Plot: What’s it about?
When young Chris Taylor (Charlie Sheen) arrives in war torn Vietnam to serve his country, he quickly learns that the war is about much more than fighting the Vietnamese. As he makes his rounds he is stricken with total fear of his situation, but he handles himself well and remains on his toes and survives his first night in the field. As time passes he soon learns that things are not like he imagined and the cause he fights for might not be so noble after all. He watches as innocent lives are destroyed around him and even sees serious tension within his own fellow soldiers. The main conflict arises between Sergeant Barnes (Tom Berenger) and Sergeant Elias (Willem Dafoe), both of whom have seen many tours of duty and wear the scars both mentally and physically. Barnes has taken his anger and frustration with war and manifested it in the form of ruthless violence, which means he has no problems with killing innocents and such. Elias on the other hand is just as battle worn, but chooses to remain positive and keep his faith in what he believes he is fighting for. As Chris is delivered orders from the two men, sometimes conflicting, he is forced to make a choice and decide which side of the war he fight on.
This film was written and directed by Oliver Stone, who used his personal experiences from Vietnam to guide his work on this film. Some of the events even happened to Stone and his personal experience is what gives this movie such a realistic feel and texture. Stone creates a very harsh and brutal environment to be sure, but I think that is what makes this such a powerful and memorable picture. Stone pulls no punches when it comes to violence and morally conflicting situations and that drives home what Stone is saying about war and morals. If you want a clean cut film about war then check out Saving Private Ryan, but if you want a powerful and realistic one then this is your flick. If you want to see more of Stone’s films I recommend Natural Born Killers, Any Given Sunday, Heaven & Earth, Wall Street, and JFK. While Charlie Sheen isn’t known for his dramatic acting, he gives the performance of his career in this movie. Sheen (Major League, Hot Shots) turns in a terrific performance here and I think it hints to what his potential might have been. Also very solid in this movie are Tom Berenger (Last Of The Dogmen, Betrayed) and Willem Dafoe (The Last Temptation Of Christ, White Sands), who bring the rivalry of their characters to life very well. The supporting cast also includes Kevin Dillon (No Escape, Hidden Agenda), John C. McGinley (Office Space, Three To Tango), Johnny Depp (Ed Wood, Sleepy Hollow), and Forest Whitaker (Ghost Dog: The Way Of The Samurai, Battlefield Earth).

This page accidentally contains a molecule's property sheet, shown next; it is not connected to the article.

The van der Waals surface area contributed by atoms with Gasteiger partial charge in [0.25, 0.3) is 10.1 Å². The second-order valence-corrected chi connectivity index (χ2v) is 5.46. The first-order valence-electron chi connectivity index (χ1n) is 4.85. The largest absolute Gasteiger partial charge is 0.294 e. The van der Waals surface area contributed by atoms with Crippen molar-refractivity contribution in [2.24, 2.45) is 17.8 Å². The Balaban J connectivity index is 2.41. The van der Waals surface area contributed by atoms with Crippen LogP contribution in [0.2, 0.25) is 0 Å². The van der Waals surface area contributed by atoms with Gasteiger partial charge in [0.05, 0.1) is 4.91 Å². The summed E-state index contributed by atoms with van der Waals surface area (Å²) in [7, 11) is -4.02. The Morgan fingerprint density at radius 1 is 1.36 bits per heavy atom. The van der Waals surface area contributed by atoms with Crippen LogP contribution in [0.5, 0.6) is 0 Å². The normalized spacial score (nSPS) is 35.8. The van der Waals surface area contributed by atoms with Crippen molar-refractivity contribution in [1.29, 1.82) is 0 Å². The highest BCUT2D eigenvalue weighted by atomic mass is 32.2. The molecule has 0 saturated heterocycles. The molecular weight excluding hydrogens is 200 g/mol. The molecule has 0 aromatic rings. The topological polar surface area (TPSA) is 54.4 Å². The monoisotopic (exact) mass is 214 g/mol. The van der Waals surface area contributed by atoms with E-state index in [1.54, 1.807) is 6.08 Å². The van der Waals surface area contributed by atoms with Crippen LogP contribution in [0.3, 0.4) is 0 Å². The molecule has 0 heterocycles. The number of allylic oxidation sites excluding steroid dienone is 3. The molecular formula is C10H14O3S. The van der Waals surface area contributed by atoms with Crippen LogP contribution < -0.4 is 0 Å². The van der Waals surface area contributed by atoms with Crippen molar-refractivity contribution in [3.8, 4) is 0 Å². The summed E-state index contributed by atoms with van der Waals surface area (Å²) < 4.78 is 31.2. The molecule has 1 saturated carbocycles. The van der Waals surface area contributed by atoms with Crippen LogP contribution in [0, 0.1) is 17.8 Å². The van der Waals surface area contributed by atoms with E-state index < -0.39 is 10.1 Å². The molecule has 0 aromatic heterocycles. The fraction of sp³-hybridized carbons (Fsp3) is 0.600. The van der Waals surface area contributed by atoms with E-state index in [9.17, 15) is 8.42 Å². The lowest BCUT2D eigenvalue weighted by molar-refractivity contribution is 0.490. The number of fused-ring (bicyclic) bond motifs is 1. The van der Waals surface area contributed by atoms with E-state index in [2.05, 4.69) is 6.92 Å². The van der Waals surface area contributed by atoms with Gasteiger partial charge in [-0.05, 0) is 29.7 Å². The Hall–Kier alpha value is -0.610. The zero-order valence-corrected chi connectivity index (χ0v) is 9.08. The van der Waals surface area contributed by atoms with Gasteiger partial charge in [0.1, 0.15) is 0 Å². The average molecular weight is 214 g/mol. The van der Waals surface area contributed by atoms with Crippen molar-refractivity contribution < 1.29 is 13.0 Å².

Video: How does it look?
We’ve seen nearly half a dozen installments of “Platoon” on disc format, but this 25th anniversary edition on Blu-ray is the latest and greatest (in regards to image quality). The 1.85:1 AVC HD transfer looks good with greens and earthy tones prevailing. There’s a bit of grain on the entire print, but looking back at the other editions – it was there as well. Odds are that “Platoon” will never be the shining example of a reference quality video transfer, but this does look like an improvement over the previous versions, for sure.
Audio: How does it sound?
There’s a new DTS HD Master Audio soundtrack on this anniversary edition and it sounds pretty darn good. When it comes to war movies, it’s hard to top the king of them all – “Saving Private Ryan”, but “Platoon” does have its share of dynamic and atmospheric effects. There’s a great 60’s soundtrack to accompany the film and dialogue sounds a bit on the harsh side. Still, the audio experience isn’t a total wash and I’ll go so far as to say that this is the best that the film has ever sounded on a home video format.
Supplements: What are the extras?
MGM isn’t going to re-invent the wheel with this one, and odds are that if you’ve picked up one of the previous versions then you’ll have seen and/or heard everything the disc has to offer. We get the same dual audio commentaries; one by director/writer Oliver Stone and the other by Dale Dye (a military advisor on the film). “Flashback to ‘Platoon’: The Real Beef of the Set” is a 50 minute documentary that explored the period, why the film was made and so forth. It’s a good feature and if you haven’t seen it, it’s certainly worth a look. There are some deleted and extended scenes as well as a slew of short featurettes (again, all were found on previous versions of this movie). Finally the original theatrical trailer is shown and the second disc in the set contains a DVD of the film.